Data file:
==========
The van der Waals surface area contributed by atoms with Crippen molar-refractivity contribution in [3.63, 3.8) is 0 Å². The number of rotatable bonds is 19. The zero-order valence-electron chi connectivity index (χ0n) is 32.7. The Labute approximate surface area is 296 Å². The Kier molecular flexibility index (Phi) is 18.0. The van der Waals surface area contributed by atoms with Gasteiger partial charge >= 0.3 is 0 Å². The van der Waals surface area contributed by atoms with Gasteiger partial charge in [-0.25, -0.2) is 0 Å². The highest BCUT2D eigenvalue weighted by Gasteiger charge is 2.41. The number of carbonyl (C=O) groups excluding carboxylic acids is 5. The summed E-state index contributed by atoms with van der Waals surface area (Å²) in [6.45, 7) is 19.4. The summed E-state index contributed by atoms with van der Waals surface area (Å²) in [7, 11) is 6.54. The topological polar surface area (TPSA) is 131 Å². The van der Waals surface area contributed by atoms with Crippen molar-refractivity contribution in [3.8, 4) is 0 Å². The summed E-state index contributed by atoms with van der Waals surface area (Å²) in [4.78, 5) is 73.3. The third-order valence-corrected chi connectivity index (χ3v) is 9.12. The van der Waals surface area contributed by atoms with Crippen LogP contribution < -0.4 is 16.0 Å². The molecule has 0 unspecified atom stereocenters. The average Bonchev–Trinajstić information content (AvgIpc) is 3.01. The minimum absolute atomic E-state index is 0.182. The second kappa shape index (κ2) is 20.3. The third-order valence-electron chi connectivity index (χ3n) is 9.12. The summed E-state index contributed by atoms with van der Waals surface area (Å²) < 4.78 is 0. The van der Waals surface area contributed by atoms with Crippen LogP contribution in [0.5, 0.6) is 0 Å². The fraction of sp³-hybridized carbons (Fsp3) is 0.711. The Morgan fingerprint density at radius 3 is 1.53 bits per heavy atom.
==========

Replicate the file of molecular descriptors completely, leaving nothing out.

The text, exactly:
The van der Waals surface area contributed by atoms with Crippen molar-refractivity contribution in [3.63, 3.8) is 0 Å². The number of rotatable bonds is 19. The zero-order valence-electron chi connectivity index (χ0n) is 32.7. The Labute approximate surface area is 296 Å². The Kier molecular flexibility index (Phi) is 18.0. The van der Waals surface area contributed by atoms with Gasteiger partial charge >= 0.3 is 0 Å². The van der Waals surface area contributed by atoms with Gasteiger partial charge in [-0.25, -0.2) is 0 Å². The highest BCUT2D eigenvalue weighted by Gasteiger charge is 2.41. The number of carbonyl (C=O) groups excluding carboxylic acids is 5. The summed E-state index contributed by atoms with van der Waals surface area (Å²) in [6.45, 7) is 19.4. The summed E-state index contributed by atoms with van der Waals surface area (Å²) in [7, 11) is 6.54. The topological polar surface area (TPSA) is 131 Å². The van der Waals surface area contributed by atoms with Crippen molar-refractivity contribution in [3.8, 4) is 0 Å². The summed E-state index contributed by atoms with van der Waals surface area (Å²) in [4.78, 5) is 73.3. The third-order valence-corrected chi connectivity index (χ3v) is 9.12. The van der Waals surface area contributed by atoms with Crippen LogP contribution < -0.4 is 16.0 Å². The molecule has 0 unspecified atom stereocenters. The average Bonchev–Trinajstić information content (AvgIpc) is 3.01. The minimum absolute atomic E-state index is 0.182. The second kappa shape index (κ2) is 20.3. The third-order valence-electron chi connectivity index (χ3n) is 9.12. The summed E-state index contributed by atoms with van der Waals surface area (Å²) < 4.78 is 0. The van der Waals surface area contributed by atoms with Crippen LogP contribution in [0.5, 0.6) is 0 Å². The fraction of sp³-hybridized carbons (Fsp3) is 0.711. The Morgan fingerprint density at radius 3 is 1.53 bits per heavy atom.